Yeah, I had never heard of it either.
Apparently, The Sister’s Fiancé grew up with the stuff, and so (not entirely sure how this happened) I decided to make it. I went on a hunt for recipes, and talked with him about what it’s supposed to be like – the hope being to come up with a recipe at least somewhat like the traditional soup he remembers – the only hitch is, he’s currently in a different state, and cannot taste what I make or give much direction in what I’m doing.
Still, with some basic ideas in my head, I decided to do a test-run of the soup.
I started off Saturday morning with a jog – it was crisp and cool, and the perfect way to get myself going. I followed that up with a big bowl of Oh She Glow’s Carrot-Cake-Oatmeal (holy crap, does that girl make some good hot cereal!), and a round of disc golf with The Boyfriend. By that time the dew was gone and the sun was just beginning to warm things up. On our way back, we stopped at the Cider Mill for fresh apple cider and pumpkin doughnuts. Seriously, does life get any better than this?
After that it was off to The Mother’s, where I was greeted by this:
And all sorts of late-summer produce fresh from the garden:
What a glorious day, indeed! It was all bolstering my confidence, leading up to the soup. Even getting stuck in traffic and then having to go back because I’d forgotten my purse couldn’t dampen my mood.
I was kind of just winging it, so I’ll give you the run-down of the recipe and what I did, with notes and any changes I would make in italics.
Green Bean Soup
Attempt # 1 *Ding!* and she’s off!
Ingredients (makes about 4-6 servings):
1 lb. fresh green beans, ends cut off, and cut into 2 inch pieces (this was way too big – next time I’ll trim to 1 inch)
1 lemon, juice of (I didn’t think of it this time around, but would add it next time)
2 TBSP extra virgin olive oil (or other cooking oil), separated
1 large onion, cut in half (I used yellow, but Vidalia or red would work fine as well)
1 Poblano pepper, seeds removed ( next time I would use 2 of these)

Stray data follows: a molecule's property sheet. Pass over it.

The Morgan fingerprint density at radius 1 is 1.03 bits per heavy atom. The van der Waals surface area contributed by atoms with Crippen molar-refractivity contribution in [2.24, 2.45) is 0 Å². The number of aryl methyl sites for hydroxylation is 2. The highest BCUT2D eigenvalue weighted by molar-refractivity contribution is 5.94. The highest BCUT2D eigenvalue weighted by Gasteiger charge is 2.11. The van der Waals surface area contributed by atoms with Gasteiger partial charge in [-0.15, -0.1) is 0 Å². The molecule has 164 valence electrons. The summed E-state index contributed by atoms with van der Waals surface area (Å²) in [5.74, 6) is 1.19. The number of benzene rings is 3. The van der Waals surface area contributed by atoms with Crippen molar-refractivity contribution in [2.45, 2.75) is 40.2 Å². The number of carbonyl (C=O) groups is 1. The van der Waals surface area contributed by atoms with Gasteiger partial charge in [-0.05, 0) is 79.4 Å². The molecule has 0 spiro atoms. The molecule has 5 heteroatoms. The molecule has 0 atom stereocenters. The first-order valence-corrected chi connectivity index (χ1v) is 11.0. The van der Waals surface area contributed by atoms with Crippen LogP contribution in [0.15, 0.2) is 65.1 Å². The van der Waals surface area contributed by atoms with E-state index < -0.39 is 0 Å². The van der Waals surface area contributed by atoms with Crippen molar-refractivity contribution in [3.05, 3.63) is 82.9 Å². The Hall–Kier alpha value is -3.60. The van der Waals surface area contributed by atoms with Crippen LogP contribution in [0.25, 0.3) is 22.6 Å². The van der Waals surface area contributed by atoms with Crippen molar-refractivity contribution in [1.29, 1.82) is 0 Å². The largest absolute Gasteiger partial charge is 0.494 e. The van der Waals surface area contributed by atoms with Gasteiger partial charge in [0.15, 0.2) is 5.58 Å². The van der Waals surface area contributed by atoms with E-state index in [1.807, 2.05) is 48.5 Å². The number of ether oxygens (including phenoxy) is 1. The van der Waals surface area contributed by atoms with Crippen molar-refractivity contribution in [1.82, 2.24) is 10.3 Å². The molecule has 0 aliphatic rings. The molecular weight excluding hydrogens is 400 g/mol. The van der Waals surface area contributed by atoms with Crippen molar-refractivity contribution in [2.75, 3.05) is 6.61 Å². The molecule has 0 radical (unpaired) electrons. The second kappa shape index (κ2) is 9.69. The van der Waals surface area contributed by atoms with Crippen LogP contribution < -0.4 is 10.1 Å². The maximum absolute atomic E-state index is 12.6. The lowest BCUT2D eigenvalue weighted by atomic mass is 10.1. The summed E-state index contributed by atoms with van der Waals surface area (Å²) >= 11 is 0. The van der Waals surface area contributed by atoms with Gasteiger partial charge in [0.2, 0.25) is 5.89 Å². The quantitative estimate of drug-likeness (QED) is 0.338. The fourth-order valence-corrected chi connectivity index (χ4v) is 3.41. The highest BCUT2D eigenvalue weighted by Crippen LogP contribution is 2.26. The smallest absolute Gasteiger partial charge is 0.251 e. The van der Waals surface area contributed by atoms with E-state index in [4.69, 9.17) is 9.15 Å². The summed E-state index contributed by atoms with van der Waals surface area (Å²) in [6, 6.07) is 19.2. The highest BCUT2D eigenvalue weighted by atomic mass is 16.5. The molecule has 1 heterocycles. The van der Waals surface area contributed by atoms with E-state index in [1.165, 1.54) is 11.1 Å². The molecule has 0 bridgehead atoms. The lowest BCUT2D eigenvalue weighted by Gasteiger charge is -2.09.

1 Seranno pepper (here I was careful to remove all the seeds)
3 large carrots, cut into thick 1 inch juliennes
1 cup Greek yogurt (I used full fat, but others would probably work as well. You could also substitute with sour cream, or even cream cheese. If you use cream cheese, you may have to add a little more liquid.)
2 TBSP butter
2 TBSP flour
6-7 cloves garlic, minced (sounds like a lot, but I used a little less and it was hardly noticeable)
1 TBSP (plus more for garnish) Paprika
1 1/2 tsp. cumin
Lots of kosher salt, and fresh cracked black pepper
Optional: 1/4-1/2 tsp. cayenne pepper (I know it sounds like a lot of hot peppers, but the finished product was still verging on bland. In fact, I intend to use more peppers next time, or leave some of the seeds in, for a nice kick.)
A quick note: Many chefs will tell you, the proper way to season is to salt at every stage of cooking. This is called seasoning in layers, which I very rarely do – however, for some unknown reason, every stage of this dish seemed bland. I seasoned liberally, and at the end added even more. Don’t be afraid of the salt, here. Remember that you’ll be making a roux and cream sauce at the end, and all the seasoning going into the dish will have to flavor a large amount of finished soup.
In a large pot, bring to a boil enough water to cover the green beans. Generously salt the water, and add the juice of 1 lemon. Once the water is boiling, add the green beans and cook until just al-dente. (If the green beans are getting over-cooked sitting in the hot water, you can remove them to an ice bath, but be sure to save a few cups of their cooking liquid for later in the recipe).
Slice peppers into halves or quarters, removing stems, seeds (according to how much heat you like), and veins. (Note: be sure to wear gloves when handling/de-seeding hot peppers.) Roughly chop 1 half of the onion.
Heat over medium-high 1 TBSP oil in a large pan. Once the oil is glistening, add the peppers (skin side down) and chopped onion. Add a large pinch (about 1 tsp.) kosher salt, and let them char/sauté for a several minutes, stirring occasionally, until slightly blackened.